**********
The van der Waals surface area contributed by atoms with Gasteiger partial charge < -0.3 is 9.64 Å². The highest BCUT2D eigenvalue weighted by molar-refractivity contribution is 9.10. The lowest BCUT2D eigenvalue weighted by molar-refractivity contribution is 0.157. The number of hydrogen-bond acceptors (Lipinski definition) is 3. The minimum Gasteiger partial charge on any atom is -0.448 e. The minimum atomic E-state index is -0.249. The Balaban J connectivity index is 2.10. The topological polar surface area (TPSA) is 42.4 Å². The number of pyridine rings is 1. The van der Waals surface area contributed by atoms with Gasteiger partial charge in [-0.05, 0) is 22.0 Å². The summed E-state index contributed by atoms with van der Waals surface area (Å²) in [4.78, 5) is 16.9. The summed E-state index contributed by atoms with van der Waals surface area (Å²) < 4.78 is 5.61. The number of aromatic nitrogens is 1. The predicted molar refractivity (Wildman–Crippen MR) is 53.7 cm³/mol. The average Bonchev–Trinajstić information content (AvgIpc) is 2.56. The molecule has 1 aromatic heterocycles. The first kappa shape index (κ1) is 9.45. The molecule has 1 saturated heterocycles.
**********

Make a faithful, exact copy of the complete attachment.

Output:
The van der Waals surface area contributed by atoms with Gasteiger partial charge < -0.3 is 9.64 Å². The highest BCUT2D eigenvalue weighted by molar-refractivity contribution is 9.10. The lowest BCUT2D eigenvalue weighted by molar-refractivity contribution is 0.157. The number of hydrogen-bond acceptors (Lipinski definition) is 3. The minimum Gasteiger partial charge on any atom is -0.448 e. The minimum atomic E-state index is -0.249. The Balaban J connectivity index is 2.10. The topological polar surface area (TPSA) is 42.4 Å². The number of pyridine rings is 1. The van der Waals surface area contributed by atoms with Gasteiger partial charge in [-0.05, 0) is 22.0 Å². The summed E-state index contributed by atoms with van der Waals surface area (Å²) in [4.78, 5) is 16.9. The summed E-state index contributed by atoms with van der Waals surface area (Å²) < 4.78 is 5.61. The number of aromatic nitrogens is 1. The predicted molar refractivity (Wildman–Crippen MR) is 53.7 cm³/mol. The average Bonchev–Trinajstić information content (AvgIpc) is 2.56. The molecule has 1 aromatic heterocycles. The first kappa shape index (κ1) is 9.45. The molecule has 1 saturated heterocycles.